British industry is going to build two new spacecraft for the big Paris-based telecoms operator Eutelsat.
Airbus will be the manufacturer, which will be supplying its new "all electric" Eurostar Neo model.
Developed in a European Space Agency R&D programme, Neo promises a faster build with a 30% reduction in cost.
Eutelsat will use the two spacecraft to replace its flagship "Hotbird" TV distribution network positioned high above the equator at 13 degrees East.
The current trio of spacecraft in this location deliver over a 1,000 channels to 135 million homes across Europe, North Africa and the Middle East - including BBC services.
The contract, worth "more than €200m", is a welcome boost to the Airbus factories in Stevenage and Portsmouth in the south of England, and their supply chain.
Why is this deal important?
These UK facilities have made a quarter of the world's big telecommunications satellites, but this is a market that is presently experiencing a period of stasis as major operators ponder their next purchases.
The rapid evolution of technologies and the rise of smaller satellites that can be linked together in mega constellations have resulted in a dip in demand for the traditional multi-tonne telecoms spacecraft.
In the past decade, there have been years when 20+ such satellites have been ordered. Monday's procurement represents two of only seven big platforms that have been openly competed globally in 2018.
Nicolas Chamussy, the director of space systems at Airbus, said he thought the market would bounce back eventually, and that Neo especially would prove popular as operators started to overhaul their ageing fleets.
"This new-generation platform is of extreme importance because it is the inception of a new product. It's top of the class with very high performance. This puts us - and especially British industry - ahead of the market," he told BBC News.
What's different about Neo satellites?
Neo uses ion thrusters to position itself in the right part of the sky. This type of propulsion system, which produces thrust by accelerating atoms of xenon through a nozzle, is highly efficient. Much less fuel is carried on a mission in comparison with the needs of established chemical thrusters.
The savings in weight and volume can either be used to pack in more payload and performance, or to produce a lighter platform that can ride a smaller, cheaper rocket to orbit.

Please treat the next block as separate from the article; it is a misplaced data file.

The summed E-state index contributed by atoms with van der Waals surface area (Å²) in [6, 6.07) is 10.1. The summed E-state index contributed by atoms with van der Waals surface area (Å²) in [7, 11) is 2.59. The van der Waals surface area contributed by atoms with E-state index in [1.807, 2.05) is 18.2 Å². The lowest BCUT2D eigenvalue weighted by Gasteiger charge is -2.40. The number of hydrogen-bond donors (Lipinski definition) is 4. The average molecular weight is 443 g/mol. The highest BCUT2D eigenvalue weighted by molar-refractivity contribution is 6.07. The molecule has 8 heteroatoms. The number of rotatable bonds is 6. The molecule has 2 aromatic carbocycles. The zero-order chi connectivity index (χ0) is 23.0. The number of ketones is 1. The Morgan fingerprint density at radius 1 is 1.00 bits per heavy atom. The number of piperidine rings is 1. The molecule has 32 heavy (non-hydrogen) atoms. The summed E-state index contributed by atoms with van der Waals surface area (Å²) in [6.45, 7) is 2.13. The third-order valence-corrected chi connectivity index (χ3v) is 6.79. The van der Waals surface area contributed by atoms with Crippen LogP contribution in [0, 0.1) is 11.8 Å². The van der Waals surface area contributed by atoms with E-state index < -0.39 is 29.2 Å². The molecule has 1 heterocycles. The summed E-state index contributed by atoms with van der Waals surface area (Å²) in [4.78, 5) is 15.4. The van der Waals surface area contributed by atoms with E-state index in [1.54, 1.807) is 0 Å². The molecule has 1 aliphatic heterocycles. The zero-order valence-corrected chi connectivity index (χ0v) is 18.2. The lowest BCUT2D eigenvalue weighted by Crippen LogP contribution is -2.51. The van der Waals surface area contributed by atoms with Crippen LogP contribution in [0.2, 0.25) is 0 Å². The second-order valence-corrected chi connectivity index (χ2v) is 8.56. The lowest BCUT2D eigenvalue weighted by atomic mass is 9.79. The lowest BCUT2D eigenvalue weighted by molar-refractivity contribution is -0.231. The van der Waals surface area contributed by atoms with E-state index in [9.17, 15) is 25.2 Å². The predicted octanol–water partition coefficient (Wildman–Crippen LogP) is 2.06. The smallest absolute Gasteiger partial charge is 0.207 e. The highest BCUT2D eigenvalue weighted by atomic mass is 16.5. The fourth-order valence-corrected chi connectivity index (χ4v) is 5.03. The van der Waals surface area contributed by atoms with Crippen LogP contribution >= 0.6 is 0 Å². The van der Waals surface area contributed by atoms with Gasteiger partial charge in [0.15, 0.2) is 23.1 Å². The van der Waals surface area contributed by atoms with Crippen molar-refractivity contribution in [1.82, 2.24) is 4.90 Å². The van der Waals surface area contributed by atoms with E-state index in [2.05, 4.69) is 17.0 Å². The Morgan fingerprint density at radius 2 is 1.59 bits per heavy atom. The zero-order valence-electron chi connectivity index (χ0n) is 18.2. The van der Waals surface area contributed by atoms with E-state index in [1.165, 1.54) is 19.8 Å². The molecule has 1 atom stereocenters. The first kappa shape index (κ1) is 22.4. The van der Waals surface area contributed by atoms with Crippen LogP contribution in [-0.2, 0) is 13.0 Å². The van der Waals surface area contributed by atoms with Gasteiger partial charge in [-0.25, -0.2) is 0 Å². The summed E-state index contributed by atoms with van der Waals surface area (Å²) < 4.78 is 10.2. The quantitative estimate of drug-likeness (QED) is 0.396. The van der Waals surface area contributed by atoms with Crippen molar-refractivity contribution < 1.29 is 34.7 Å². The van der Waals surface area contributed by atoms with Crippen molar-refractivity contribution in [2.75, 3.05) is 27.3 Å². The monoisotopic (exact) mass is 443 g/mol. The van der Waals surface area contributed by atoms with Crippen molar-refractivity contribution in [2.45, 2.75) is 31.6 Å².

In the case of the new Hotbirds, they will go to the launchpad in 2021 weighing 4.5 tonnes each. Without electric propulsion they would easily top six tonnes.
Airbus says the new modular design of the satellites means their production timelines can also be trimmed, from 30 months to 24 months.
The development of the new spacecraft architecture was supported by Esa's Artes programme which aims to find the technologies to keep European manufacturers competitive on the world stage.
The UK is the member-state that makes the largest contribution to this agency programme, investing €500m over the period 2016-2021.
What's the Brexit context?
Six of Eutelsat's next seven spacecraft are bing built in Britain, which includes another Esa-Artes-inspired project called Quantum. This will be a "software defined" telecoms satellite, meaning its coverage, bandwidth, power and frequency can all be reprogrammed from the ground. This flexibility will enable Eutelsat to move Quantum to a different part of the globe and service its markets, instead of launching another bespoke satellite.
Eutelsat CEO Rodolphe Belmer commented: "We continue to be hugely impressed by the expansion of the UK space sector, particularly its growing industrial capabilities, the development of cutting-edge technology, and the quality of the people working in the sector."
Science Minister, Sam Gyimah, was present at the Airbus-Eutelsat contract signing in London. With a nod to the political turbulence that presently surrounds Brexit, he said the Paris company's inward investment represented a very positive development for the space sector.
"At this particular time, it's good to see a vote of confidence in the UK space industry, in terms of the talent and the skills we have here to deliver world-class contracts."